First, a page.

Colcannon

 

The next time you have a potato in your pantry and are wondering what to do with it.

Think about Colcannon.

It’s a traditional Irish potato dish that will make your tastebuds dance a jig.

 

The Background of Colcannon

The name, “colcannon”, comes from a Gaelic word, “cál ceannann”, which means “white headed cabbage”.

It’s a classic Irish dish that’s made with potatoes and cabbage.

These ingredients were widely available and cheap.

Colcannon’s Irish roots date back as far as the 1730s.

It spread to England in the 1800s and became a favorite dish for the upper class.

People of every class and background had their own adaptation of this tasty dish.

It was like a link between two worlds.

 

What’s so Special about it?

Colcannon was traditionally eaten on Halloween night.

But it wasn’t to keep monsters and spirits away.

It’s part of a group of foods known as “fortune telling foods”, which have been served on this night in particular for ages.

Colcannon specifically would have small charms placed inside of it on October 31st, like a ring, coin, or rag.

Should a prospective bachelorette be lucky enough to find a ring, it would be considered a marriage proposal.

The other trinkets were thought to predict your future, as well.

A coin meant upcoming wealth.

A rag meant impending poverty.

This may sound strange, but it’s the same concept as say, reading the fortune from a fortune cookie.

 

Colcannon

Colcannon is super simple to prepare and super delicous. In addition to potatoes and cabbage, my version includes leeks, garlic, and bacon.  And almost every recipe of colcannon includes a good amount of butter.

Mash your drained potatoes with butter, and slowly add in warmed milk and cream.

Once mashed, stir in the cabbage, leek, and garlic mixture that has been sautéed in bacon grease.

Garnish with the bacon and bit of melted butter.

You’ll feel the luck of the Irish with this dish.

Delicious.

Colcannon
Rate this recipe

Yield: Serves 4

Calories per serving: 680.55 kcal

Fat per serving: 34.19 g

Saturated fat per serving: 18.74 g

Carbs per serving: 83.64 g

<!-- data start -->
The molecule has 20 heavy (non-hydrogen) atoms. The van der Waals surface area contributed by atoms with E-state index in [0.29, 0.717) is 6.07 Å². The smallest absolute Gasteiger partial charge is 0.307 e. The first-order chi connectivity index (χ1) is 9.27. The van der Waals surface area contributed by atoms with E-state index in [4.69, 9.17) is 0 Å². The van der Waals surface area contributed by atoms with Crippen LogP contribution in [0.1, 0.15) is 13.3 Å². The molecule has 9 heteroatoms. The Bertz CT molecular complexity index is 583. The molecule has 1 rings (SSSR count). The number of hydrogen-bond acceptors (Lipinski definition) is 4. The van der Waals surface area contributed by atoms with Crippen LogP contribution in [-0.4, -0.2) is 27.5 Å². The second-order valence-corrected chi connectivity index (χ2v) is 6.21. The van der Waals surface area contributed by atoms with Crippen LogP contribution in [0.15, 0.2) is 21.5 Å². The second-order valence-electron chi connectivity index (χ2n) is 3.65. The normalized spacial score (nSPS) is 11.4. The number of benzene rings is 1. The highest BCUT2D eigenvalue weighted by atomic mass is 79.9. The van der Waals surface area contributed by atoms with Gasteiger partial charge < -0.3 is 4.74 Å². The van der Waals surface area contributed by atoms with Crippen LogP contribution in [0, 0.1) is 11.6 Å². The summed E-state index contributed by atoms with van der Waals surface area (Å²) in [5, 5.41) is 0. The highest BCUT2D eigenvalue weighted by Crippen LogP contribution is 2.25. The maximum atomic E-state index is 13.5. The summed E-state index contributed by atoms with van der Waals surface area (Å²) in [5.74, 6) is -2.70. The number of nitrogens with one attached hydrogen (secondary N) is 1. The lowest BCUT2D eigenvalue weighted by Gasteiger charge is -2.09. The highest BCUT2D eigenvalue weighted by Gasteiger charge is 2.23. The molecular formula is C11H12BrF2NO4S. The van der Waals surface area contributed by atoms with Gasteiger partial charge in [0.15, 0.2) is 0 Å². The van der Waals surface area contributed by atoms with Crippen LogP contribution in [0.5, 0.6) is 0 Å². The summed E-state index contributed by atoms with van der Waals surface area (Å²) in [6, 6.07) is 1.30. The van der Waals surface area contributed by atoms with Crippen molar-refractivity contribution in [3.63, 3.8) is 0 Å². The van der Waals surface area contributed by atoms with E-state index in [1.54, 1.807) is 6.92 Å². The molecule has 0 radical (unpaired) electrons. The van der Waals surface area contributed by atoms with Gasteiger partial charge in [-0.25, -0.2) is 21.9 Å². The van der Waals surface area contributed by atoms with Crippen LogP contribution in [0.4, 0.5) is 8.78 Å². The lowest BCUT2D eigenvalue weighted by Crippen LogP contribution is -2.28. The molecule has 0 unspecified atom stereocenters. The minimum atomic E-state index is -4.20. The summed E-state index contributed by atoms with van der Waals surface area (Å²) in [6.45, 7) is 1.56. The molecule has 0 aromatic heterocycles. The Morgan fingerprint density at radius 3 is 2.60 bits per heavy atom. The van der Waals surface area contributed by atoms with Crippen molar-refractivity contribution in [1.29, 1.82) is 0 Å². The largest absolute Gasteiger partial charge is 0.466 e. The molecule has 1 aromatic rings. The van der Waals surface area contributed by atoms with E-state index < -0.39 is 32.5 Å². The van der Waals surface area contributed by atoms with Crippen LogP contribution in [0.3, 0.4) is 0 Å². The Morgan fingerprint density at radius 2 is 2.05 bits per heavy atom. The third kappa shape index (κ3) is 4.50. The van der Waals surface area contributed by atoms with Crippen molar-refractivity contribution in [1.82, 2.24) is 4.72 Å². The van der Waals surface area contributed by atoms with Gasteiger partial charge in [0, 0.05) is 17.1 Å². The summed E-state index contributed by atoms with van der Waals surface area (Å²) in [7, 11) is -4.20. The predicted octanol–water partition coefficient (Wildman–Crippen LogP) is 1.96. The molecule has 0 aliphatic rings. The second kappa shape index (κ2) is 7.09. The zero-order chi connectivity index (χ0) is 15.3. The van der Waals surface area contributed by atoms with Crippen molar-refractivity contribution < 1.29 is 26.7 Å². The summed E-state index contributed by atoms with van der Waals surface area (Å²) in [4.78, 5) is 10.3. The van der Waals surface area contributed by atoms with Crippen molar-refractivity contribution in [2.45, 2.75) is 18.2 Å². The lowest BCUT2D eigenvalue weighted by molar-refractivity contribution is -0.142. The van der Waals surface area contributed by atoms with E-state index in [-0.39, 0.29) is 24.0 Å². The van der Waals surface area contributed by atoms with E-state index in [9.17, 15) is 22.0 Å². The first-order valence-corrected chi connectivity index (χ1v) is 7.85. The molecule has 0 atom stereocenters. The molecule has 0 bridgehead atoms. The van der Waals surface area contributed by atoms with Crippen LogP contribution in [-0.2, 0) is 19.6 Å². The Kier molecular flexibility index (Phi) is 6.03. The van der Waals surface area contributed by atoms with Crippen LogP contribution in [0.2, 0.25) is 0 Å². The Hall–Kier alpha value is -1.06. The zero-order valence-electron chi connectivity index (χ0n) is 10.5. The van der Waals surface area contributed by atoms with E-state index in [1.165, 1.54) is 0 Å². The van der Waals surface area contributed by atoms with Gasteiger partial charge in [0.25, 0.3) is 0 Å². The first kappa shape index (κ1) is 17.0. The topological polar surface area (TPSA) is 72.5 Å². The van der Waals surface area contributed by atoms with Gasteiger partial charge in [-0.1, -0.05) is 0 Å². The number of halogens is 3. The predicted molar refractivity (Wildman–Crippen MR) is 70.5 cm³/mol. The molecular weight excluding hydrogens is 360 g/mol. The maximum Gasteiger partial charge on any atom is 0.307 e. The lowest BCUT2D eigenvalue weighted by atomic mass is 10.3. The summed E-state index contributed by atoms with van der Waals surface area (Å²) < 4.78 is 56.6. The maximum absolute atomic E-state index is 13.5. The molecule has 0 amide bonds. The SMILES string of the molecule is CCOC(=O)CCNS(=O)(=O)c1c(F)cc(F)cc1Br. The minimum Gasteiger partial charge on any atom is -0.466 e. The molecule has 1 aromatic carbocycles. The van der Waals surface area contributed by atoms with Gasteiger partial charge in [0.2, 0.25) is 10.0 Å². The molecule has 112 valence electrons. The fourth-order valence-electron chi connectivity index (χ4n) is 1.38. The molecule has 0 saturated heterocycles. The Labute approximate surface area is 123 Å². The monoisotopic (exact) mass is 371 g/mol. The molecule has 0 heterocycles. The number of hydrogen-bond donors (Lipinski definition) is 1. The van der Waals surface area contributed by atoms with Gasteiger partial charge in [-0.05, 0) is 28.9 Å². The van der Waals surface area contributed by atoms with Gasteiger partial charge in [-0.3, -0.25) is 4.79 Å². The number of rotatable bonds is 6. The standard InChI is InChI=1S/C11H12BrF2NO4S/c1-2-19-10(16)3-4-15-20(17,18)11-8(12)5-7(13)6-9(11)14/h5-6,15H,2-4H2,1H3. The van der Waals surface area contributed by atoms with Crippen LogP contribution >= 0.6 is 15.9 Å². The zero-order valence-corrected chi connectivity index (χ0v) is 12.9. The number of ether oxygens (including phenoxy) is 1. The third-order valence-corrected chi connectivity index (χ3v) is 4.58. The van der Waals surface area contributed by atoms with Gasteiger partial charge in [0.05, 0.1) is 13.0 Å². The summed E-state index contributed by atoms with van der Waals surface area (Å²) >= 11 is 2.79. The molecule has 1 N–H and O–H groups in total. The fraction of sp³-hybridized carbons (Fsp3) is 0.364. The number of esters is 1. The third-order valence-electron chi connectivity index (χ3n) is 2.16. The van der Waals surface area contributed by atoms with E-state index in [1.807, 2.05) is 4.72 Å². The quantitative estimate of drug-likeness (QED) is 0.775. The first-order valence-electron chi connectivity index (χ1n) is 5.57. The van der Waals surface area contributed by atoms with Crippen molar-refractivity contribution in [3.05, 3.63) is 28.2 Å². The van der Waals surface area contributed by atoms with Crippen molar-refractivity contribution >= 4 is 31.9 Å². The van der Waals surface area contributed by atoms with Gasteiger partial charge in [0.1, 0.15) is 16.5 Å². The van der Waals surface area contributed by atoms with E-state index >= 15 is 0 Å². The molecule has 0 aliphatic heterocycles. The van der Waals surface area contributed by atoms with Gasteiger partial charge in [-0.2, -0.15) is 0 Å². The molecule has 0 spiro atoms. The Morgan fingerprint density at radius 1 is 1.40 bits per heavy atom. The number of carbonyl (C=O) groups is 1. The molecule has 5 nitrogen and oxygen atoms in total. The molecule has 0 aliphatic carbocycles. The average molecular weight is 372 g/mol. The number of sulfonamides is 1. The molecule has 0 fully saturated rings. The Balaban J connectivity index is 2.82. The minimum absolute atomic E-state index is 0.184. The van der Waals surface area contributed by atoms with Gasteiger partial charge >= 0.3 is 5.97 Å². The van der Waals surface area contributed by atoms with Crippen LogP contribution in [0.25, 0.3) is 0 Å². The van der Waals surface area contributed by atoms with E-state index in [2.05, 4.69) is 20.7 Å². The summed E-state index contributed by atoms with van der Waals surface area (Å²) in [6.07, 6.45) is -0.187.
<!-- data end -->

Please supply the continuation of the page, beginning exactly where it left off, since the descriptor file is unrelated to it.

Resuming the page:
Protein per serving: 15.54 g

Fiber per serving: 10.26 g

Sugar per serving: 12.91 g

Sodium per serving: 1579.53 mg

Trans fat per serving: 0.95 g

Cholesterol per serving: 81.19 mg

Colcannon

A delicious twist on a traditional Irish dish with the inclusion of leeks, garlic, and bacon. Your tastebuds will dance an Irish jig!

Ingredients

  • 3 lbs. Russet potatoes, peeled and chunked
  • 1 small head of cabbage, cored and chopped
  • 3 strips of bacon, cut into small squares
  • 2 leeks, white and pale green parts only, sliced in half lengthwise and
  • thinly sliced
  • 4 garlic cloves, minced
  • 1 stick of butter, cubed, plus more for serving
  • 1 cup milk + 1/2 cup heavy cream, warmed
  • kosher salt
  • pepper

Instructions

  1. Cover the potatoes in a pot with cold, salted water.
  2. Bring the potatoes to a boil, then reduce to a simmer until the potatoes are fork tender, about 10 minutes.
  3. Fry the bacon in a skillet. Once browned, remove it from the skillet leaving the grease.
  4. Add the cabbage and leeks to the hot skillet with the bacon grease. Season with salt. Sauté over medium-high heat until tender and lightly browned. Add the garlic at the end of the browning process. Sauté an additional 1-2 minutes until the garlic is fragrant.
  5. Once the potatoes are tender, drain. Return the drained potatoes to the pot and mash with 1 stick of butter.
  6. Gradually add the warm milk and cream while stirring the potatoes.
  7. Stir in the sautéed cabbage, leeks, and bacon.
  8. Taste and adjust seasonings.
  9. Transfer to a serving bowl. Form a well in the center and fill with butter.

Notes

Garnish with chopped green onions if desired. You may or may not need all of the milk and cream mixture. So add it a little at a time until the potatoes are the consistency you desire.

Nutrition label for Colcannon
https://lifeatthetable.com/colcannon-a-delicious-twist-on-a-traditional-irish-dish/

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